Michael Knox Beran, a frequent contributor to National Review and National Review Online, is the author of a number of books, including The Last Patrician, on Robert Kennedy, andJefferson’s Demons. Beran is the author of the new book Pathology of the Elites, which he discusses with NRO’s Kathryn Jean Lopez here.
KATHRYN JEAN LOPEZ: What’s so pathological about elites?
MICHAEL KNOX BERAN: Elites become pathological when they mask their will to power with a philosophy of social pity. Lionel Trilling said of a character in Henry James’s novel The Princess Casamassima — an American-born woman who marries into the European nobility and becomes a social reformer — that she “is the very embodiment of the modern will which masks itself in virtue, making itself appear harmless, the will that hates itself and finds its manifestations guilty and is able to exist only if it operates in the name of virtue.” What Trilling is saying is that the ostensibly beneficent policies of the elite reformer very often conceal an instinct to coerce. “Some paradox of our nature leads us,” Trilling says, “when once we have made our fellow men the objects of our enlightened interest, to go on to make them objects of our pity, then of our wisdom, ultimately of our coercion.”
LOPEZ: Who is to blame for it?
BERAN: Not who, but what: human infirmity. Our fallen and imperfect nature is certainly the root of the problem. But where human nature is concerned, too many of our elites are in denial. Edmund Wilson once observed that the “sincere reactionaries” from Dr. Johnson to Dostoevsky are beset by a “vision of human sin.” The progressive reformer, by contrast, finds in his vision of a better world what he thinks is an escape from the imperfections of his nature: He has “evolved a psychological mechanism which enables him to turn moral judgments against himself into moral judgments against society.” The elites who would save the world with social legislation are conscious only of a magnificent generosity of intention: In believing their motives to be pure, they have erected utopias in their hearts, Potemkin villages in their minds — specious constructions that allow them to feel good about themselves and to disavow the harmful consequences of their policies. Trilling’s point is that the social imagination makes the moral masquerade easier to accomplish than it was in the past. By reducing people to a mass of social groups and types, social policy obscures their individual humanity and turns them into statistics.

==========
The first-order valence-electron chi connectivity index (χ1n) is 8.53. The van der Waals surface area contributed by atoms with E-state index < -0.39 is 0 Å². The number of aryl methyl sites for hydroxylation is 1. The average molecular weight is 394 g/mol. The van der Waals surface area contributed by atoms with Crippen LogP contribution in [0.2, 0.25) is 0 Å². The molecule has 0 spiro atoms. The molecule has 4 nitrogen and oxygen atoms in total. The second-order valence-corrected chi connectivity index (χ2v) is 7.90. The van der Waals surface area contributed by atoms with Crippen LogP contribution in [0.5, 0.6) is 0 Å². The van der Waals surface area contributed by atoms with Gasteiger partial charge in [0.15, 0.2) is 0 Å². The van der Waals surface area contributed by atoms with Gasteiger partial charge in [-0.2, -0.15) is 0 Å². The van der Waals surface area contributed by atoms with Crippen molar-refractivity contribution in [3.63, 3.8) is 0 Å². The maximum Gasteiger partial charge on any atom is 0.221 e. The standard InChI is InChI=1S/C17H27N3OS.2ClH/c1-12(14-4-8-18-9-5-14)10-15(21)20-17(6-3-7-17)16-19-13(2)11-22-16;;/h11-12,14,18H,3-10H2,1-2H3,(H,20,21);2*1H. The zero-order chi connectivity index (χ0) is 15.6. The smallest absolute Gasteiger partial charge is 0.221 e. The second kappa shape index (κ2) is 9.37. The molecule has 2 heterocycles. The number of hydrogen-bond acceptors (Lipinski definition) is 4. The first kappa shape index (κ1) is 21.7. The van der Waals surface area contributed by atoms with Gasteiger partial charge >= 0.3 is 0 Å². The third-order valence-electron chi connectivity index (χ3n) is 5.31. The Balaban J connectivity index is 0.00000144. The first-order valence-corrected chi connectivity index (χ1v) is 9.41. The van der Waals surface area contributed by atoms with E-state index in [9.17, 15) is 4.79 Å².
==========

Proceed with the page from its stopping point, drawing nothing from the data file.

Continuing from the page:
LOPEZ: How far along is this social revolution of theirs?
BERAN: Hannah Arendt warned that intrusive social policies might yet “reduce man as a whole, in all his activities, to the level of a conditioned and behaving animal.” She foresaw a world in which elite social technicians would impose behavioral norms on people through “innumerable and various rules” — bureaucratic harnesses intended to “normalize” men and women, to compel them to “behave,” and to punish their “spontaneous action or outstanding achievement.” We are a long way from the Pavlovian nightmare Arendt envisioned, in which a servile population springs reflexively to the bells of the social state. But the ever-growing number of rules, regulations, pat-downs, filings, and taxes to which we are subject is becoming an obstacle to the full and free development of human individuality.
“Almost all the projects of the social reformers in these days,” John Stuart Mill wrote in 1855, “are really liberticide — Comte particularly so.” Mill’s words are as true now as they were then. One of the tasks of the conservative today must be to convince people that many of the beneficent ends which elite reformers seek to attain through coercive legislation can be better achieved by policies that leave the initiative to act and the freedom to choose to the individual.